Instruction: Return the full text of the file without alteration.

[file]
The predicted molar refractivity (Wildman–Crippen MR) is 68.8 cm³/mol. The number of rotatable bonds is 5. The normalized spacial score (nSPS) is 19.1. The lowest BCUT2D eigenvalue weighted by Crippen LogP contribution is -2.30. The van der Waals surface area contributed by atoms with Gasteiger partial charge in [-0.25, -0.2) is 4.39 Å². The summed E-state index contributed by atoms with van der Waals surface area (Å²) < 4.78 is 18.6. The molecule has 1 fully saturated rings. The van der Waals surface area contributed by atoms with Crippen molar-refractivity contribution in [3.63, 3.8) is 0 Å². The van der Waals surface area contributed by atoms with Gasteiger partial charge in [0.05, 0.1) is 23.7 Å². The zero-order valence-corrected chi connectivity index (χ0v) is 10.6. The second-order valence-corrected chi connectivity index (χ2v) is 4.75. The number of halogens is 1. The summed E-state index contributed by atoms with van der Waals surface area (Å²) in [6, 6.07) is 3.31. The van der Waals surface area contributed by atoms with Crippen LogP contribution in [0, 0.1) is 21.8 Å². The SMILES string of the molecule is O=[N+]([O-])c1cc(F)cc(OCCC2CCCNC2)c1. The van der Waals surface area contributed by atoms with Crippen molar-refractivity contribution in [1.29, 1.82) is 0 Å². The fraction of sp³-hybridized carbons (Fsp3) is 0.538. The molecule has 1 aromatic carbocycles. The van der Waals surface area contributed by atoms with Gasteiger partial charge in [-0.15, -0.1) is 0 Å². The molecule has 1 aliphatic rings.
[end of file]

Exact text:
The predicted molar refractivity (Wildman–Crippen MR) is 68.8 cm³/mol. The number of rotatable bonds is 5. The normalized spacial score (nSPS) is 19.1. The lowest BCUT2D eigenvalue weighted by Crippen LogP contribution is -2.30. The van der Waals surface area contributed by atoms with Gasteiger partial charge in [-0.25, -0.2) is 4.39 Å². The summed E-state index contributed by atoms with van der Waals surface area (Å²) < 4.78 is 18.6. The molecule has 1 fully saturated rings. The van der Waals surface area contributed by atoms with Crippen molar-refractivity contribution in [3.63, 3.8) is 0 Å². The van der Waals surface area contributed by atoms with Gasteiger partial charge in [0.05, 0.1) is 23.7 Å². The zero-order valence-corrected chi connectivity index (χ0v) is 10.6. The second-order valence-corrected chi connectivity index (χ2v) is 4.75. The number of halogens is 1. The summed E-state index contributed by atoms with van der Waals surface area (Å²) in [6, 6.07) is 3.31. The van der Waals surface area contributed by atoms with Crippen LogP contribution in [0, 0.1) is 21.8 Å². The SMILES string of the molecule is O=[N+]([O-])c1cc(F)cc(OCCC2CCCNC2)c1. The van der Waals surface area contributed by atoms with Crippen molar-refractivity contribution in [1.29, 1.82) is 0 Å². The fraction of sp³-hybridized carbons (Fsp3) is 0.538. The molecule has 1 aromatic carbocycles. The van der Waals surface area contributed by atoms with Gasteiger partial charge in [-0.15, -0.1) is 0 Å². The molecule has 1 aliphatic rings.